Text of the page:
Archive for Friday, May 25, 2001

World briefs

May 25, 2001



Ex-president Fujimori faces homicide charges

Peru's attorney general has asked Congress to pursue homicide charges against former President Alberto Fujimori in a state-sponsored massacre in 1991, an investigating lawmaker said Thursday.

Atty. Gen. Nelly Calderon filed a "constitutional denunciation" against Fujimori late Wednesday for the killings of 15 people in a tenement building in Lima. The slayings were allegedly carried out by the Colina death squad run by Vladimiro Montesinos, who was then Peru's spy chief.

Human rights groups say the squad was formed by Montesinos to combat rising attacks by the Shining Path guerrillas. The November 1991 killings were carried out with submachine guns fitted with silencers. The victims were suspected of ties to leftist guerrillas. Calderon's report to Congress cited testimony from three former members of the group, who claimed Fujimori knew about their actions.


Teen is youngest to climb Everest

A 15-year-old Sherpa, Temba Tsheri, who lost five fingers to frostbite last year has become the youngest person to conquer Mount Everest one of more than 50 climbers to summit the world's highest peak this week, Nepalese officials said Thursday.

An Austrian climber fell to his death Wednesday just 155 feet from the summit, the Tourism Ministry said. Peter Gerfried Banner, 55, a broadcast engineer from Klusterneuburg, Austria, slipped and fell from an altitude of 28,880 feet.

A flurry of expeditions scaled the 29,035-foot summit of the world's highest mountain from Tuesday to Thursday, taking advantage of a break in high winds and heavy snow that for days had forced climbers to postpone their bid for the top.


Arctic adventurer dies during Pole trip

Hyoichi Kohno scaled mountains, crossed the Sahara on foot and walked all the way to the North Pole before his unquenchable thirst for adventure finally killed him. A six-member Canadian team found Kohno's frozen body Thursday next to his sled on an ice floe, a week after his satellite locator stopped operating. He was on his way home to Tokyo, and was found 420 miles south of the North Pole.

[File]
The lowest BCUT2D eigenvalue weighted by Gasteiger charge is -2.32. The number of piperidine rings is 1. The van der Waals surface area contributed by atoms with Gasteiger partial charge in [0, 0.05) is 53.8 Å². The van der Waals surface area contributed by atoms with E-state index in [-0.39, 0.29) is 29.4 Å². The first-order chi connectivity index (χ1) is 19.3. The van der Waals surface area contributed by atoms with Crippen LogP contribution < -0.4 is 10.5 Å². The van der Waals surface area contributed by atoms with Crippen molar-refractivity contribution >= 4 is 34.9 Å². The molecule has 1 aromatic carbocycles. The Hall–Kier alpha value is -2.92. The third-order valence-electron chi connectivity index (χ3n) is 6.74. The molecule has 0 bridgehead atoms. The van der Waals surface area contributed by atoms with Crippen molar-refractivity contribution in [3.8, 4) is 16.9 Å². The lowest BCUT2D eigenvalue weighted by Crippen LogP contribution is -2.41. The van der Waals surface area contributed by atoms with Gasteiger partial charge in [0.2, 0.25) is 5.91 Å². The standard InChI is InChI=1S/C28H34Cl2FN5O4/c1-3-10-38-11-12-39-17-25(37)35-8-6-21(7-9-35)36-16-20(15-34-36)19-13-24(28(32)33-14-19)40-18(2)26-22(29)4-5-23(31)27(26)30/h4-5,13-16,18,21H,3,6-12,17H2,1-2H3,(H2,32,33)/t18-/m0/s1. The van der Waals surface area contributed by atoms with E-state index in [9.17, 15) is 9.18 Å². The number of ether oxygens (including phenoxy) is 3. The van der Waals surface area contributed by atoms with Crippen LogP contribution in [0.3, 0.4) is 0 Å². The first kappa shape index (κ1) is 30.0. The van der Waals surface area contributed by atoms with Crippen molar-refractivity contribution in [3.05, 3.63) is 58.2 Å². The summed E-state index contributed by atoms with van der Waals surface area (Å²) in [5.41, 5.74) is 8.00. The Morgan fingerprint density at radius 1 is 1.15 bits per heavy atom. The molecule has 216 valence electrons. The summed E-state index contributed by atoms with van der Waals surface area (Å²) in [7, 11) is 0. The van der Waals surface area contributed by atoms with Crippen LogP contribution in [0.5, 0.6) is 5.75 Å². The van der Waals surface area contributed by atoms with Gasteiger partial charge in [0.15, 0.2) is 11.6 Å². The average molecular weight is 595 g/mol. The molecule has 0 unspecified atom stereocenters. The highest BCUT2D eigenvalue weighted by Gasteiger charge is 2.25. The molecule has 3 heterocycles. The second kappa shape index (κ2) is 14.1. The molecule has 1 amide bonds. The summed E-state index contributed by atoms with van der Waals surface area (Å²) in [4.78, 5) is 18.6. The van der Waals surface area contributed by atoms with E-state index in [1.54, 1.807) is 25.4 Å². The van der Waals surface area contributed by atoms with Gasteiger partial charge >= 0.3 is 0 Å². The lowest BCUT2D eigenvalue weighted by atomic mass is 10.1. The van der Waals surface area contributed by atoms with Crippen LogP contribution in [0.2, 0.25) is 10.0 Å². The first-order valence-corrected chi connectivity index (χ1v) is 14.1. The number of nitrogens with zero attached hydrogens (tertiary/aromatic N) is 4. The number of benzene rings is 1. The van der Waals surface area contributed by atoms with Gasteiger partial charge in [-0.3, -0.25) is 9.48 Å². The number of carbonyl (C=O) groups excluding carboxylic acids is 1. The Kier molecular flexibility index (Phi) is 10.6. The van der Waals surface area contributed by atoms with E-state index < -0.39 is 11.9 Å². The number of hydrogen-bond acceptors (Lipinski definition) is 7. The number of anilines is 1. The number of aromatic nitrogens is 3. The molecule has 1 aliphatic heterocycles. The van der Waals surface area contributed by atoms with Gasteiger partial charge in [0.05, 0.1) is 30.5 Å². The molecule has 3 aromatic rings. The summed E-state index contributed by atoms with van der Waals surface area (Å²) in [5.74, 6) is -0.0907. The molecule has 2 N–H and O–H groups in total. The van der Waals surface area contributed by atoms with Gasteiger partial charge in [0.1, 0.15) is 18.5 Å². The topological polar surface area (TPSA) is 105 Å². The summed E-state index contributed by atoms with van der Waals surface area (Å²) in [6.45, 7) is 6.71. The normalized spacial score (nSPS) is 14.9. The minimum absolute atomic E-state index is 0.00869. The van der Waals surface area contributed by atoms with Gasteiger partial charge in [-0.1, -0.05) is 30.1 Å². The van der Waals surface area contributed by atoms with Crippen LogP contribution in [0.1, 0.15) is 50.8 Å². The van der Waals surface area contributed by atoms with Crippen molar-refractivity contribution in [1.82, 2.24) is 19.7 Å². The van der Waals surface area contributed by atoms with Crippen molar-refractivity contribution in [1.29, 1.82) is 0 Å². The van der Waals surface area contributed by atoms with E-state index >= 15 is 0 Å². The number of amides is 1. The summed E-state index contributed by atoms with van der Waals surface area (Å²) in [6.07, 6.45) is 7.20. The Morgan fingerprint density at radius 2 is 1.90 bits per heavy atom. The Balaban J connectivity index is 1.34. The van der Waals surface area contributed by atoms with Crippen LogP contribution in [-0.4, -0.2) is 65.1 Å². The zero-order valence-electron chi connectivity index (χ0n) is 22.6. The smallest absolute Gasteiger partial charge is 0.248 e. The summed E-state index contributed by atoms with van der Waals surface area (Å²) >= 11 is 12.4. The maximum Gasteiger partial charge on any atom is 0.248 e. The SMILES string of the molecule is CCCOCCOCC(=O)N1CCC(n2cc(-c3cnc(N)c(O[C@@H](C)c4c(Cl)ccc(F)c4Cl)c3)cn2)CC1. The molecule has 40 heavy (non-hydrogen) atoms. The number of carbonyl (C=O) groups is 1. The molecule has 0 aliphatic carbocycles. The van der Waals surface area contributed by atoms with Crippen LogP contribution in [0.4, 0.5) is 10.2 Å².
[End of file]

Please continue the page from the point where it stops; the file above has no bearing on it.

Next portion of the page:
It was not a surprising end for a man who had challenged nature so many times and had embarked on his most ambitious trek, a 9,300-mile ski-and-walk adventure that would last until 2007 and was to take him from the North Pole to his Tokyo suburb.


Thieves irradiated while dismantling lighthouse

Four unemployed men in search of scrap metal dismantled generators at a nuclear-powered lighthouse in northern Russia, exposing themselves to dangerous doses of radiation, an official said Thursday.

Viktor Kozlov, an adviser on nuclear safety in the city government in White Sea port of Kandalaksha, said the men removed the lead covers on the generators that power the lighthouse.

The Russian Navy confirmed that the theft had taken place and that the lighthouse was no longer operating, but declined to provide details or say when it would be repaired.

Two of the men were hospitalized with radiation sickness, while another two are in jail, ORT television reported. The men hoped to earn $103 each from the sale of the lead, the station said.

Vera Lisovskaya, a doctor at the local hospital in Kandalaksha, told ORT that the two who were hospitalized had burned their hands and eyes during the theft.

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